The Giro D’Italia reaches its climax in Milan this weekend with two lancashire born riders in the top 5. We follow on from part 1 last week, as we continue to appreciate the volume and variety of bikes and associated products heralding from Italy. Aside from some outsourcing of manufacture, these companies are 100% Italian and the cornerstone of road racing around the world. Forza Italia!
The northern industrial heartlands of Italy are home to an amazing amount of Cycling produce. The map below shows Colnago, DeRosa, Gios, Kask, Selle Italia and MET.
Colnago (Cambiago, Italy)
One of the most recognisable and historic brands in road cycling, Colnago have had a long and illustrious history. Providing the bikes to UAE Team Emirates, and Tadej Pogacar winning the 2020 Tour De France in dramatic style, again thrust Colnago back into the gaze of cycling fans all around the world. From humble beginings working in a bike shop near Milan, following the end of his bike racing career shortened through injury, Ernesto Colnago soon started making steel bike frames and building his empire. In mid 1990s the carbon fibre Colnago C40 began its domination of bike racing, the latest version, the C64, is still hand made and painted in Italy. Colnago remains the brand of choice for many cyclists around the world.
De Rosa Cusano (Milan, Italy)
The 1950s in Italy were a time of regeneration and the early growth of some of the biggest and best names in Cycling, amongst those were De Rosa. A true artisan bike builder, Ugo DeRosa started and led his family run company as it developed, they made frames in steel ,titanium and carbon fibre. DeRosa bikes have been back on the world stage in recent times, sponsoring the French Cofidis Team. Today’s De Rosa bikes have the same classic Italian design flare and attention to detail as they always had.
Gios (Torino, Italy)
Gios is another iconic cycling company which developed with strength following the Second World War. Tolmino Gios started the family run brand and was joined by his son Alfredo in 1948. Gios had steady growth until a collaboration with chewing gum manufacturer, Brooklyn, in the 1970s, gave the brand to much wider recognition. Gios supplied the blue bikes for the Brooklyn professional team. The team featured Roger De Vlaeminck, their star rider, who was a legendary 4 times Paris Roubaix winner, featuring heavily in the iconic 1976 film, ‘A Sunday in Hell’. The emotive blue colour is still present in the Gios range.
Kask (Chiuduno, Italy)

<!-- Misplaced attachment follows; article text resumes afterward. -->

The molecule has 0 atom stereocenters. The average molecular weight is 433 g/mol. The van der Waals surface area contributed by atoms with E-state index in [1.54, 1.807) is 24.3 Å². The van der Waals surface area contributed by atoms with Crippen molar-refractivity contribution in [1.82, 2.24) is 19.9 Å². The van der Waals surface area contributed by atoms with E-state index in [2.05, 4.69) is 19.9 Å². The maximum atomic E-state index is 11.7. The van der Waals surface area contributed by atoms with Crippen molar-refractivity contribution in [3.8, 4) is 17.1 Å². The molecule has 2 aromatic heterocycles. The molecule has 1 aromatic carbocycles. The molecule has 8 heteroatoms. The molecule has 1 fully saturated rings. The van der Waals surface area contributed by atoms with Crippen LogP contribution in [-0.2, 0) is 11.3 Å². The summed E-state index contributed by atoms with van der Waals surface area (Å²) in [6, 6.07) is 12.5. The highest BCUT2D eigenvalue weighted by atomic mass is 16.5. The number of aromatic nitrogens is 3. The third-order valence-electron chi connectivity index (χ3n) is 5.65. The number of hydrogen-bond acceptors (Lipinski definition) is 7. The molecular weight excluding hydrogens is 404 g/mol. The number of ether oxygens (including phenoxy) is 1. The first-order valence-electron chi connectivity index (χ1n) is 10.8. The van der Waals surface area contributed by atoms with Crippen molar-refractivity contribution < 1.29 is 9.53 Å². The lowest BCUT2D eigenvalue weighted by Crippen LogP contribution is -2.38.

Kask began producing helmets in 2004, a baby in relative terms, compared to the more established Italian cycling brands. Kask was formed around a talented group of engineers, experts in the latest materials and manufacturing techniques. As well as cycling helmets, Kask produce safety helmets for industry as well as other sports such as horse riding and mountaineering. Kask has enjoyed a long association with Team Sky / Ineos Grenadiers, since the team’s inception in 2010. The team’s association has helped Kask’s development at the highest level and within all genres of cycling.
Selle Italia (Asolo, Italy)
When it comes to Italian brands which have dominated over time, Selle Italia is at the top of the tree. Since 1897, they have produced saddles for bike riders. That’s almost 125 years! In the early days, bicycles were the means of transport for the masses and Selle Italia catered for the everyday people who rode bikes. The shift towards sports saddles came about in the 1970s; the company’s new owners embraced new technologies and pushed to be the market leader in high-end saddles for recreation and sport. If you were into road bikes in the 1980s, you may well have sat on a ‘Turbo’ saddle, if rode in the 1990s, you could well have had a ‘Flite’ saddle. Selle Italia’s use of the latest materials and manufacturing techniques ensure they will provide a comfy saddle for many more riders well into the future.
MET (Talamona, Italy)
Helmet manufacturer MET produces some striking looking helmets and have been at the forefront of the helmet industry for nearly 35 years. The name MET, (part of the word hel’met’) has been on the heads of the worlds top riders from the 1990s onwards. The company started when Massimiliano Gaiatto and Lucianna Sala left shoe manufacturer Brancale. They started MET just as the old ‘hairnet’ helmets were heading towards the parts bin of history and new, hardshell helmets were seen as the future. With striking designs for road and off road riding, MET remains a popular choice for everyday riders and Tour De France winners alike.
The quantity and depth of bike and parts manufacture in Italy is huge, probably best highlighted by the other Italian brands not mentioned…
Bianchi, Fizik, Pinarello, Cinelli, Sarto, Pirelli, Cipollini, Scapin, Fondriest, Olmo, Scapin… The list goes on